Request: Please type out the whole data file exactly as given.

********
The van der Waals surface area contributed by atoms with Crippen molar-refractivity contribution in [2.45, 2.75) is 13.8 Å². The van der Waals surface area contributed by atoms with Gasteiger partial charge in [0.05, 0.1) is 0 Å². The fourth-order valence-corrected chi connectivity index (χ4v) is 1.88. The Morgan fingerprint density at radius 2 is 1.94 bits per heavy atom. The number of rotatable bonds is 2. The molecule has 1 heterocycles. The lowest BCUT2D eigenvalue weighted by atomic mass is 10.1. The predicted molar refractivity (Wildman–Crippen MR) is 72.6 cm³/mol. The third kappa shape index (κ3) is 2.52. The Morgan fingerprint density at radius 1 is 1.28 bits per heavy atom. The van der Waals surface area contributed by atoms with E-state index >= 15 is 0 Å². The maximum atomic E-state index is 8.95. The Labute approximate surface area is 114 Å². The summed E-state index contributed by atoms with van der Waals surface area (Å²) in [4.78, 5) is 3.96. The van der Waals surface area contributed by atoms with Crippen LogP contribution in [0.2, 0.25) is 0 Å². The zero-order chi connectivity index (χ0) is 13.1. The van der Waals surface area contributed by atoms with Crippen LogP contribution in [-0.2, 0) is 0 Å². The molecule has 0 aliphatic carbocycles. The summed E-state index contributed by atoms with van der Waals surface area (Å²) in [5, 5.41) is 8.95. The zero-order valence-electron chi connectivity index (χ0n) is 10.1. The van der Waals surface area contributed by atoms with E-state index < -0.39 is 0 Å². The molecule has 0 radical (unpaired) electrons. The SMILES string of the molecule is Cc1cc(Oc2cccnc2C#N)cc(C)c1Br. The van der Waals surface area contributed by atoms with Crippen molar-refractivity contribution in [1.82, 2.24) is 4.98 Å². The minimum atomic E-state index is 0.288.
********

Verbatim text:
The van der Waals surface area contributed by atoms with Crippen molar-refractivity contribution in [2.45, 2.75) is 13.8 Å². The van der Waals surface area contributed by atoms with Gasteiger partial charge in [0.05, 0.1) is 0 Å². The fourth-order valence-corrected chi connectivity index (χ4v) is 1.88. The Morgan fingerprint density at radius 2 is 1.94 bits per heavy atom. The number of rotatable bonds is 2. The molecule has 1 heterocycles. The lowest BCUT2D eigenvalue weighted by atomic mass is 10.1. The predicted molar refractivity (Wildman–Crippen MR) is 72.6 cm³/mol. The third kappa shape index (κ3) is 2.52. The Morgan fingerprint density at radius 1 is 1.28 bits per heavy atom. The van der Waals surface area contributed by atoms with E-state index >= 15 is 0 Å². The maximum atomic E-state index is 8.95. The Labute approximate surface area is 114 Å². The summed E-state index contributed by atoms with van der Waals surface area (Å²) in [4.78, 5) is 3.96. The van der Waals surface area contributed by atoms with Crippen LogP contribution in [0.2, 0.25) is 0 Å². The zero-order chi connectivity index (χ0) is 13.1. The van der Waals surface area contributed by atoms with Crippen LogP contribution in [-0.2, 0) is 0 Å². The molecule has 0 aliphatic carbocycles. The summed E-state index contributed by atoms with van der Waals surface area (Å²) in [5, 5.41) is 8.95. The zero-order valence-electron chi connectivity index (χ0n) is 10.1. The van der Waals surface area contributed by atoms with E-state index < -0.39 is 0 Å². The molecule has 0 radical (unpaired) electrons. The SMILES string of the molecule is Cc1cc(Oc2cccnc2C#N)cc(C)c1Br. The van der Waals surface area contributed by atoms with Crippen molar-refractivity contribution in [1.82, 2.24) is 4.98 Å². The minimum atomic E-state index is 0.288.